The West is broken. It’s official. Citizens across the Western world (including New Zealand) have been polled on the big questions, the ones that matter about trust and confidence and hope, and the results are in. The West is broken.

Why didn’t these poll results lead the news across the West? Why weren’t they on the front pages of all the newspapers? Leading every bulletin on the radio? Why weren’t journalists asking the politicians: ‘Do you accept responsibility for breaking your country?’ Or, more importantly: ‘How do you propose to fix it?’

But, how does a broken country compete for news space with two war horses, one black, one white, blood-smeared, bolting through the streets of one of the West’s great capital cities?

In ancient times, this astonishing scene would have been regarded as a portentous event. The priests in the temples would have muttered darkly about signs and omens. Symbolically, the bolting horses represent a loss of control. A crack in the natural order of things. They also constitute an unmistakable threat to those who rule. Such a prodigy, the priests would say, can only have been sent by the gods as a warning: Fix what is broken!

But the West has learned to live without gods – and priests. It no longer heeds the ancient laws. Bolting, bloodied war-horses are not a portent: they’re a news item. A dramatic distraction from the mournful drum-rattle of Western decline.

Since the event happened in London, it is surprising that the UK media did not think to link it to other signs and portents that have appeared in that unhappy realm. To the 250-year-old oak tree that blazed on Balsall Heath in 2019. Or to the white hart (deer) killed by police in 2021 after it was found wandering the streets of Liverpool.

The oak tree has, for many centuries, been associated with the English monarchy. In legend, the white hart, if encountered, could lead whoever followed to a new and happier life. To kill a white hart was the worst sort of sacrilege.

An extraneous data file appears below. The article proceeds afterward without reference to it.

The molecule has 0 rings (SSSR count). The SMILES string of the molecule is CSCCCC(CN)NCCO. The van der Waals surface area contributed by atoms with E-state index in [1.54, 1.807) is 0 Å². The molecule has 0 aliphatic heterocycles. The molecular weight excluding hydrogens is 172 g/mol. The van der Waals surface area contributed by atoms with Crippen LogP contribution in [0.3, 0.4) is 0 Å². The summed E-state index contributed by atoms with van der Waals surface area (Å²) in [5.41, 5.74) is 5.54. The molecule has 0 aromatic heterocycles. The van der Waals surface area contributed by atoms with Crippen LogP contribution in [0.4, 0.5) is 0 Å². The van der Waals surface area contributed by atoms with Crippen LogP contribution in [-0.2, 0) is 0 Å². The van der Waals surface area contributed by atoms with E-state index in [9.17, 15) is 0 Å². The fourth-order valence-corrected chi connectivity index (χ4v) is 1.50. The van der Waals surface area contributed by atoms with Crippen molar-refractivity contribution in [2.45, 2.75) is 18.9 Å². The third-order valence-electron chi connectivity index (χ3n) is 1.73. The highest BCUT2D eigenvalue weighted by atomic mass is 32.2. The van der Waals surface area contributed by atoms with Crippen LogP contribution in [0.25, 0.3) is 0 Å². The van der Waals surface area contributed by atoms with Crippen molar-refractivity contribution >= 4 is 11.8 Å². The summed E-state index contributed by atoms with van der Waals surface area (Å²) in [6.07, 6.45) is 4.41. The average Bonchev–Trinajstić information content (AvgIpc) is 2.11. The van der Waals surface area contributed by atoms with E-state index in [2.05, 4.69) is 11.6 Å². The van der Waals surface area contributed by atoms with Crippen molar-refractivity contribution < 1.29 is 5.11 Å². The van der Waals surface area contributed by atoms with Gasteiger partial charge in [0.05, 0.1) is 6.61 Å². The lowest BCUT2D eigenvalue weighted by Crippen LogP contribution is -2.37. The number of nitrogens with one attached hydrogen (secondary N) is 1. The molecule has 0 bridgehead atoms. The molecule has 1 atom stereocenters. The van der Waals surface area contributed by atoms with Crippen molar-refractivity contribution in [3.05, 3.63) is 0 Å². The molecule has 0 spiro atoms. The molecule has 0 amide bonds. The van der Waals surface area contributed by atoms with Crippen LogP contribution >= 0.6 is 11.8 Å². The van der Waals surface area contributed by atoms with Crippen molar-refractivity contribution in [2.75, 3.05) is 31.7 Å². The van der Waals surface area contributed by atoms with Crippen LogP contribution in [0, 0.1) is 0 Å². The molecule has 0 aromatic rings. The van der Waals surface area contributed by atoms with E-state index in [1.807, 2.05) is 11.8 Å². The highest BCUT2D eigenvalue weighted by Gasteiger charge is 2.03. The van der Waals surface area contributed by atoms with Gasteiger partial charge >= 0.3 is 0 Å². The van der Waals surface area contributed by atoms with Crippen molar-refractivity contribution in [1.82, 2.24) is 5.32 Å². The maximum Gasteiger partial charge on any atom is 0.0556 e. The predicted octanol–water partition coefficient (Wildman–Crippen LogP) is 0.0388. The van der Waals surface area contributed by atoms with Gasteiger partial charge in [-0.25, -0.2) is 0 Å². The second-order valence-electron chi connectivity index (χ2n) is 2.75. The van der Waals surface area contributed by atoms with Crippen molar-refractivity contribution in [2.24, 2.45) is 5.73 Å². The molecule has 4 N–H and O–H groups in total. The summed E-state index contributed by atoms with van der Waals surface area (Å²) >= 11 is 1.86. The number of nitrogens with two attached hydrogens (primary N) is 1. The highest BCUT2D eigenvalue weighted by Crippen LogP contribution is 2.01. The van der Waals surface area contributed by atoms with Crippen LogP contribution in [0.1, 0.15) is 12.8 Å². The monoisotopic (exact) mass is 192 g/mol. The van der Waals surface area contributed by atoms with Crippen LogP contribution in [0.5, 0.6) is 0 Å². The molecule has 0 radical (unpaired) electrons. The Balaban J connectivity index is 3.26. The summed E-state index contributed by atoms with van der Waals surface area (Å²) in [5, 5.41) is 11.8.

“Quite simply you have no idea what you have done,” warned modern pagan, Rose of London. “Of the storm that is coming from your act of wilful destruction.”

One can, however, be certain that the leaders of Western political parties, even if they no longer place much stock by signs and portents, continue to pay the closest attention to opinion polls and attitudinal surveys. They will be taking extremely seriously the news that the voters believe their countries are broken. Certainly, their silence on the subject should not be interpreted as indifference, not when it’s fuelled by a volatile mixture of fear and fascination. And they are on the receiving-end of messages, millions of them every day, filled with rage and hatred and the lust for revenge: texts brimming with frustration and despair and emails vibrating with the dangerous energy of unanswered demands; the West’s politicians are in no doubt that their countries are broken. A fair proportion of them also know that it was politicians like themselves who did the breaking.

What they don’t know, or don’t want to know, is how to go about fixing it. When they look at all the inefficiency, the duck-shoving, waste, unfairness and corruption currently afflicting Western nations, they do not see a complex series of inter-related problems that, with a good measure of attentive listening, hard work, and imagination, could be fixed. No, what they see is the West’s economic system functioning as intended. Not effectively, to be sure, and certainly not fairly. But, functioning at the highest level that those who own, control, and benefit from Western capitalism are prepared to tolerate.

This is as true of New Zealand as it is of the United Kingdom, Europe and North America.

There’s a story that once did the rounds of the Labour Party, back in the 1980s, as the old, social-democratic New Zealand was being dismantled by the same politicians who’d been carried into parliament on the coat-tails of Norman Kirk’s landslide in 1972. Mike Moore, Michael Bassett and Roger Douglas were deeply mistrusted by Labour’s rank-and-file who saw them as clever young men who were in a hurry, impatient with tradition and hungry for change.